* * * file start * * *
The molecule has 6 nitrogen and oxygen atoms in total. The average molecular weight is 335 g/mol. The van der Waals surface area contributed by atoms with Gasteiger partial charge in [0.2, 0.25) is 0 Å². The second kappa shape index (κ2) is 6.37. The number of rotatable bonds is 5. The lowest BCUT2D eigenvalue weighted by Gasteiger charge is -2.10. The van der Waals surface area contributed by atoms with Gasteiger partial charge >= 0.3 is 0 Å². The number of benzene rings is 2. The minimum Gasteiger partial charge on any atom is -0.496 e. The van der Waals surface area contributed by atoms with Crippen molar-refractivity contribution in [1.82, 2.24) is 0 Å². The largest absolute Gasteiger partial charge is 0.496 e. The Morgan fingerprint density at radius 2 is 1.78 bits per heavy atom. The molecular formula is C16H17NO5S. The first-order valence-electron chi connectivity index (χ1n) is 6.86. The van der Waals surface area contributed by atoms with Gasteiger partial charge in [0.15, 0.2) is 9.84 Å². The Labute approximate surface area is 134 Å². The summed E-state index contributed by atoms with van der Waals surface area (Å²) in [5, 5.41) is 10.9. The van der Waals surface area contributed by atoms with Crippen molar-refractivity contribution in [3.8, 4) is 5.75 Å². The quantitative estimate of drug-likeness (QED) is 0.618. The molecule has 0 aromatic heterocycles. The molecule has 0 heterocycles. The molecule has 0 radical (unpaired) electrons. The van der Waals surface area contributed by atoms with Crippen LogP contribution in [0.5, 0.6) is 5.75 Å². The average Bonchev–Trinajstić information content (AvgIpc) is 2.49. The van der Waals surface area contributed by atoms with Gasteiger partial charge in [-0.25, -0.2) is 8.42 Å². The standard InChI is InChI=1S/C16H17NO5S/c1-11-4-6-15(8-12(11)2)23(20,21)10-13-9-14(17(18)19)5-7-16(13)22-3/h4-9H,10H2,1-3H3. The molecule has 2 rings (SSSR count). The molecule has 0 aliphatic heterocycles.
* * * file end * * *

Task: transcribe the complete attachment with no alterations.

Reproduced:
The molecule has 6 nitrogen and oxygen atoms in total. The average molecular weight is 335 g/mol. The van der Waals surface area contributed by atoms with Gasteiger partial charge in [0.2, 0.25) is 0 Å². The second kappa shape index (κ2) is 6.37. The number of rotatable bonds is 5. The lowest BCUT2D eigenvalue weighted by Gasteiger charge is -2.10. The van der Waals surface area contributed by atoms with Gasteiger partial charge >= 0.3 is 0 Å². The number of benzene rings is 2. The minimum Gasteiger partial charge on any atom is -0.496 e. The van der Waals surface area contributed by atoms with Crippen molar-refractivity contribution in [1.82, 2.24) is 0 Å². The largest absolute Gasteiger partial charge is 0.496 e. The Morgan fingerprint density at radius 2 is 1.78 bits per heavy atom. The molecular formula is C16H17NO5S. The first-order valence-electron chi connectivity index (χ1n) is 6.86. The van der Waals surface area contributed by atoms with Gasteiger partial charge in [0.15, 0.2) is 9.84 Å². The Labute approximate surface area is 134 Å². The summed E-state index contributed by atoms with van der Waals surface area (Å²) in [5, 5.41) is 10.9. The van der Waals surface area contributed by atoms with Crippen molar-refractivity contribution in [3.8, 4) is 5.75 Å². The quantitative estimate of drug-likeness (QED) is 0.618. The molecule has 0 aromatic heterocycles. The molecule has 0 heterocycles. The molecule has 0 radical (unpaired) electrons. The van der Waals surface area contributed by atoms with Crippen LogP contribution in [0.5, 0.6) is 5.75 Å². The average Bonchev–Trinajstić information content (AvgIpc) is 2.49. The van der Waals surface area contributed by atoms with Gasteiger partial charge in [-0.25, -0.2) is 8.42 Å². The standard InChI is InChI=1S/C16H17NO5S/c1-11-4-6-15(8-12(11)2)23(20,21)10-13-9-14(17(18)19)5-7-16(13)22-3/h4-9H,10H2,1-3H3. The molecule has 2 rings (SSSR count). The molecule has 0 aliphatic heterocycles.